Breakbulk shows split in activity

By: | at 08:00 PM | Channel(s): Maritime  

Break bulk activity is showing a split between smaller shipments; those that can fit in open containers or on flat racks, and those “big shoulder” items like power generators, energy equipment and other large items. Smaller shipments are growing in volume, particularly shipments to Asia and South America. However, activity for substantially sized equipment still remains in the doldrums.
These are the conclusions of Ike Ortiz-Luis, General Manager at the Break Bulk Division of DGX-Dependable Global Express, a freight forwarder with major operations in heavy duty shipping.
“The economic downturn is beginning to abate for smaller shipments as demand is heating up,” said Ortiz-Luis who follows break bulk operations daily from DGX headquarters and is in close touch with literally hundreds of forwarders and direct shippers throughout the USA.
“A recessionary climate remains in force for the very big items. Nations and companies still are somewhat reluctant to commit themselves to hundreds of millions of dollars in new infrastructure,” stated Ortiz-Luis.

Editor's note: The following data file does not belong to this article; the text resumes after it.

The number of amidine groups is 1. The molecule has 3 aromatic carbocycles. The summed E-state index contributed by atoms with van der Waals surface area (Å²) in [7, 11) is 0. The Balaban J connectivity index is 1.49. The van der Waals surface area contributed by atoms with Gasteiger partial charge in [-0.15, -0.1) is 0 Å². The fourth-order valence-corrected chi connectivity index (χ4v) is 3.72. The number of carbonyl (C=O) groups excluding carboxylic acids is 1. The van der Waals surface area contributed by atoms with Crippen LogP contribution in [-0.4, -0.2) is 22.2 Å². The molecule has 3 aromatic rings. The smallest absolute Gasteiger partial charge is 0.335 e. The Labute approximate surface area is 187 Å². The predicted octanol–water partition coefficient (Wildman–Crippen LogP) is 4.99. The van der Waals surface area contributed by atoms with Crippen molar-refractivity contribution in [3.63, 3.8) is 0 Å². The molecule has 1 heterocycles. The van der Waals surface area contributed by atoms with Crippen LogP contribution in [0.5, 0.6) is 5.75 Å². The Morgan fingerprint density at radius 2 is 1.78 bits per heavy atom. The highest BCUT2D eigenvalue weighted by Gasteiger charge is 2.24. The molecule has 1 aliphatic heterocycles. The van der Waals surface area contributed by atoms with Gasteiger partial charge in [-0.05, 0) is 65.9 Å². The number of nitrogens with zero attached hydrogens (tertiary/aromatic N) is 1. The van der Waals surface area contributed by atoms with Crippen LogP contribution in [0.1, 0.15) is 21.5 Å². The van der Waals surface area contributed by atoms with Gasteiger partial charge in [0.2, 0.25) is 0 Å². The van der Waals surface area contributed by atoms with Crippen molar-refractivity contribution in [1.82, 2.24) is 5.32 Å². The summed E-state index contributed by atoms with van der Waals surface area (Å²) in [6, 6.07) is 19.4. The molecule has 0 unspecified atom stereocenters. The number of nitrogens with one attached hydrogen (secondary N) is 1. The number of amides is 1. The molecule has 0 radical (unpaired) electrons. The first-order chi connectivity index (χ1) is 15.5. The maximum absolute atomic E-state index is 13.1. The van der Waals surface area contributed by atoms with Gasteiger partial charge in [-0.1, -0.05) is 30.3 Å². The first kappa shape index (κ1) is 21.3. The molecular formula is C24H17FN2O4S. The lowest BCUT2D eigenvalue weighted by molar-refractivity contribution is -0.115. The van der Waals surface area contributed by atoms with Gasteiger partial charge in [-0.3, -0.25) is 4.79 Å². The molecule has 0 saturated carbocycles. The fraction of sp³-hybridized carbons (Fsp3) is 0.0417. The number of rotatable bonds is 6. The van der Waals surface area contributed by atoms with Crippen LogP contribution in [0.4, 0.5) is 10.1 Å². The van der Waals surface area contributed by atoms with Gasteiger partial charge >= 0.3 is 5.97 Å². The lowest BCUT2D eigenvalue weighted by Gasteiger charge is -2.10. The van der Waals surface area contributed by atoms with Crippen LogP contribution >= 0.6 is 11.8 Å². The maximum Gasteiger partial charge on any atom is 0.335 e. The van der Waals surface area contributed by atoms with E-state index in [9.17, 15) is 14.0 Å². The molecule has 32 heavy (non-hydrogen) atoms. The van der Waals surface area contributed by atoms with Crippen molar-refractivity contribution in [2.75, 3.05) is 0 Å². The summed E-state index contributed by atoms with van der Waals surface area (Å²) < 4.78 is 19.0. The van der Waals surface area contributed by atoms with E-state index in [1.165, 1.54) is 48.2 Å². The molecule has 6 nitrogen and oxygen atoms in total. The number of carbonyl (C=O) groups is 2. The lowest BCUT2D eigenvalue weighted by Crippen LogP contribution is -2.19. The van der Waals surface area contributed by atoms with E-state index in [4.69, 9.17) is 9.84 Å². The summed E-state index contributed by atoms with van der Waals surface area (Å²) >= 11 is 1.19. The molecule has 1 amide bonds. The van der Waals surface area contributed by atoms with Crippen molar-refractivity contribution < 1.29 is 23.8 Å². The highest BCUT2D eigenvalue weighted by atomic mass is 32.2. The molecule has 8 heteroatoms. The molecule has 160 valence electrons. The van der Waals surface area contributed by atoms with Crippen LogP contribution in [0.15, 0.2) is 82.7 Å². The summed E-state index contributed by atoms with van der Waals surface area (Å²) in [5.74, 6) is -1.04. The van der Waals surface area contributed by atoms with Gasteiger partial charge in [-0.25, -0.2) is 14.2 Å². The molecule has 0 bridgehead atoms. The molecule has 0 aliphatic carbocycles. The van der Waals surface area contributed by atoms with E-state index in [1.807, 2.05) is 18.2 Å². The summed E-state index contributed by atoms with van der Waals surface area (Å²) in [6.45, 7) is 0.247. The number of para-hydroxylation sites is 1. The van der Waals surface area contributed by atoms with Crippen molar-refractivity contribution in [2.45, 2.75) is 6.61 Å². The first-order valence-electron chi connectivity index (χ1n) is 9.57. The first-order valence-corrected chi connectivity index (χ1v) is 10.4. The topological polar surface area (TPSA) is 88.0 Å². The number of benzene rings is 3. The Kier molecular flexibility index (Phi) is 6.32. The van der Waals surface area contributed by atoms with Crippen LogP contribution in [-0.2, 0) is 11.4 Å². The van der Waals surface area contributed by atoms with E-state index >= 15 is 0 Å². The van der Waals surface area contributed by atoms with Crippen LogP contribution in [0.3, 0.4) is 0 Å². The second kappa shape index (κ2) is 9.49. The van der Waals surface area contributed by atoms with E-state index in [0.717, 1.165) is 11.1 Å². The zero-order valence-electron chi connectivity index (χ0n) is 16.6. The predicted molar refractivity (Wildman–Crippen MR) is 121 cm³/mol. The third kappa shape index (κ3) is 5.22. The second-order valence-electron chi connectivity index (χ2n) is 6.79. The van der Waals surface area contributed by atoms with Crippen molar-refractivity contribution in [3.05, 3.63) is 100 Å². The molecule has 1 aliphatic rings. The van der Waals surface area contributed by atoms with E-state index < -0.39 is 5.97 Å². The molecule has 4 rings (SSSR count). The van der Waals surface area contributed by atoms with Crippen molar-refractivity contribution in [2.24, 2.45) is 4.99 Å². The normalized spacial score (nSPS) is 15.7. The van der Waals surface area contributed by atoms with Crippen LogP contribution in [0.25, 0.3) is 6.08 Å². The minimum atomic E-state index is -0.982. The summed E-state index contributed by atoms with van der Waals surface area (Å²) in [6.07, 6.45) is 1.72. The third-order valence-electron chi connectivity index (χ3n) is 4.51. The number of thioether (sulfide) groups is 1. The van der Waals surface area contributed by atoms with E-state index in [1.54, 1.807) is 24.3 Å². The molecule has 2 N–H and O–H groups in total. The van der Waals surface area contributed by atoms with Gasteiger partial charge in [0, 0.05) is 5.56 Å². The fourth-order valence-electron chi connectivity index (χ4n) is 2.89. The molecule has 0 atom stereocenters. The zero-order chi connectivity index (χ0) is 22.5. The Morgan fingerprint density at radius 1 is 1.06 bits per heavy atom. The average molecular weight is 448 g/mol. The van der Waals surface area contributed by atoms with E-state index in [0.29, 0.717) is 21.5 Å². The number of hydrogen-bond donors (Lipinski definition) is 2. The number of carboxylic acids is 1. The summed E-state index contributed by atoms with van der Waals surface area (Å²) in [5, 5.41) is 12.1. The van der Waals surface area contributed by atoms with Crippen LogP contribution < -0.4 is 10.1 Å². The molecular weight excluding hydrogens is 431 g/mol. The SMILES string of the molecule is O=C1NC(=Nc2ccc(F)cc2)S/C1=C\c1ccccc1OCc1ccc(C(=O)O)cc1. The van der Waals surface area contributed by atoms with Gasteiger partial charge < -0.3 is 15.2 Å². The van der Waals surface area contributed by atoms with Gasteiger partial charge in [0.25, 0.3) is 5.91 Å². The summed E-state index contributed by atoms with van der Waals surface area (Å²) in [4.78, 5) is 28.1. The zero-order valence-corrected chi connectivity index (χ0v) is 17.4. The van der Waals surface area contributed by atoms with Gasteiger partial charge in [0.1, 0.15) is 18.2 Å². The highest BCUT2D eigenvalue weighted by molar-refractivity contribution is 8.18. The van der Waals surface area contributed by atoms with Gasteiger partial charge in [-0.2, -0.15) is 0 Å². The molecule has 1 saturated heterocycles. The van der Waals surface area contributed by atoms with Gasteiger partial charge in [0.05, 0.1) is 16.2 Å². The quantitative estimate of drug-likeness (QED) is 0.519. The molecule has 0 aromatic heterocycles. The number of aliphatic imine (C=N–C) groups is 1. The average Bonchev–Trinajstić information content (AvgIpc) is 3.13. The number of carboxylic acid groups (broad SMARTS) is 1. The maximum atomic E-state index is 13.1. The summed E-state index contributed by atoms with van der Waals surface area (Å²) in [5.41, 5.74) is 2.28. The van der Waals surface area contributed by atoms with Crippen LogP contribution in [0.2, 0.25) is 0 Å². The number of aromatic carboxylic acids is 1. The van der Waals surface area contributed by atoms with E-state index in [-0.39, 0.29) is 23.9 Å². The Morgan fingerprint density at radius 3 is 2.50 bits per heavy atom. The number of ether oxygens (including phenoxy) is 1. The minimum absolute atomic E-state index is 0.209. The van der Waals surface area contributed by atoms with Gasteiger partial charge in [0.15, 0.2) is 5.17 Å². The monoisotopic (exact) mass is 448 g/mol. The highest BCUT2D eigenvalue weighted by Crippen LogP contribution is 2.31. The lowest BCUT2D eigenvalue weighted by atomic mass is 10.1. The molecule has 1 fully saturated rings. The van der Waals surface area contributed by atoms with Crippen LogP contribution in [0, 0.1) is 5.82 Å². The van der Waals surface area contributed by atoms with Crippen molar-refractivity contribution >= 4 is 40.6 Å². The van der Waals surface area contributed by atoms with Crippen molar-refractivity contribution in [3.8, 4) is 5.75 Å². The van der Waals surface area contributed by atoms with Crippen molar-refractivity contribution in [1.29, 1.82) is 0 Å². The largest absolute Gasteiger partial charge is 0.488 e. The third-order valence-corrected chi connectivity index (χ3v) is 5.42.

The heavy duty shipping executive pointed to an unfortunate trend in the shipping business brought on by weak economic conditions. “There is a growing number of so-called ‘phantom’ orders from shippers to their forwarders. These are orders which are canceled, often at the last minute and which are causing havoc with forwarder and shipping line operations.” Ike Ortiz-Luis hopes that as economic activity strengthens, there will be less “phantoms” and more consummated orders.
Another somewhat negative development in terms of American manufacturing capability is the growing activity of “strip, pack and move” shippers who specialize in tearing down equipment in U.S. factories and shipping them overseas. Silicon Valley has seen a large number of almost complete computer and electronic plants sent to China, via break bulk shipping, whose Chinese manufacturers promptly set them up and send the manufactured parts and components back to the U.S. for sale. “Let’s hope with an upturn in the economy, there will be more at home manufacturing,” he stated.
The DGX executive reports that a greater number of ships are available for heavy duty work, many with increased load capacity. “When the inevitable upturn occurs, heavy duty shipping will be ready for it,” Ike Ortiz-Luis concluded.

American Journal of Transportation